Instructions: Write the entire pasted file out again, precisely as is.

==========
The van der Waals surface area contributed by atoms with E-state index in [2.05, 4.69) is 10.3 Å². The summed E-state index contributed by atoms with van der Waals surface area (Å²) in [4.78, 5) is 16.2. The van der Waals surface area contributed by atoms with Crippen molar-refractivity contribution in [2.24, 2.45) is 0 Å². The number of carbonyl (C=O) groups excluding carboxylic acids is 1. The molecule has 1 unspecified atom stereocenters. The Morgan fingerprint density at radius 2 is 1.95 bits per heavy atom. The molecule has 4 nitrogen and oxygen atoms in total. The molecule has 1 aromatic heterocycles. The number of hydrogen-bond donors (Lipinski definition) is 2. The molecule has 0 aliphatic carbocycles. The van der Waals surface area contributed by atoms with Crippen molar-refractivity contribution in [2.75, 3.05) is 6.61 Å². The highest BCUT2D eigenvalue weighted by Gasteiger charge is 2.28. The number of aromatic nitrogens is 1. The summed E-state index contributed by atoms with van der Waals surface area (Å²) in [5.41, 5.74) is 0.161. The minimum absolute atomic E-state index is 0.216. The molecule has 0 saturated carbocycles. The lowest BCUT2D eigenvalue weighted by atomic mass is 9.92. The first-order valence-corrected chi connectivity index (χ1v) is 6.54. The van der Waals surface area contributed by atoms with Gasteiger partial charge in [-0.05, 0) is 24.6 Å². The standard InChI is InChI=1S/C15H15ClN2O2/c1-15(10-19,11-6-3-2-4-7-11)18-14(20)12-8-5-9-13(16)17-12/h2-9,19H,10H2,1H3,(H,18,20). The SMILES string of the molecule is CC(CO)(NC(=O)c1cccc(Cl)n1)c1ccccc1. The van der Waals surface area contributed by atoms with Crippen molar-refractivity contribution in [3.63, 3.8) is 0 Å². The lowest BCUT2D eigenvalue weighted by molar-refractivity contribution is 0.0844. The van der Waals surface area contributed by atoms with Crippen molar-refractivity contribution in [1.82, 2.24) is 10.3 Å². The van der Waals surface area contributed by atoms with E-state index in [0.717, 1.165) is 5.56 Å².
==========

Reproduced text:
The van der Waals surface area contributed by atoms with E-state index in [2.05, 4.69) is 10.3 Å². The summed E-state index contributed by atoms with van der Waals surface area (Å²) in [4.78, 5) is 16.2. The van der Waals surface area contributed by atoms with Crippen molar-refractivity contribution in [2.24, 2.45) is 0 Å². The number of carbonyl (C=O) groups excluding carboxylic acids is 1. The molecule has 1 unspecified atom stereocenters. The Morgan fingerprint density at radius 2 is 1.95 bits per heavy atom. The molecule has 4 nitrogen and oxygen atoms in total. The molecule has 1 aromatic heterocycles. The number of hydrogen-bond donors (Lipinski definition) is 2. The molecule has 0 aliphatic carbocycles. The van der Waals surface area contributed by atoms with Crippen molar-refractivity contribution in [2.75, 3.05) is 6.61 Å². The highest BCUT2D eigenvalue weighted by Gasteiger charge is 2.28. The number of aromatic nitrogens is 1. The summed E-state index contributed by atoms with van der Waals surface area (Å²) in [5.41, 5.74) is 0.161. The minimum absolute atomic E-state index is 0.216. The molecule has 0 saturated carbocycles. The lowest BCUT2D eigenvalue weighted by atomic mass is 9.92. The first-order valence-corrected chi connectivity index (χ1v) is 6.54. The van der Waals surface area contributed by atoms with Gasteiger partial charge in [-0.05, 0) is 24.6 Å². The standard InChI is InChI=1S/C15H15ClN2O2/c1-15(10-19,11-6-3-2-4-7-11)18-14(20)12-8-5-9-13(16)17-12/h2-9,19H,10H2,1H3,(H,18,20). The SMILES string of the molecule is CC(CO)(NC(=O)c1cccc(Cl)n1)c1ccccc1. The van der Waals surface area contributed by atoms with Crippen molar-refractivity contribution in [3.63, 3.8) is 0 Å². The lowest BCUT2D eigenvalue weighted by molar-refractivity contribution is 0.0844. The van der Waals surface area contributed by atoms with Crippen molar-refractivity contribution in [1.82, 2.24) is 10.3 Å². The van der Waals surface area contributed by atoms with E-state index in [0.717, 1.165) is 5.56 Å².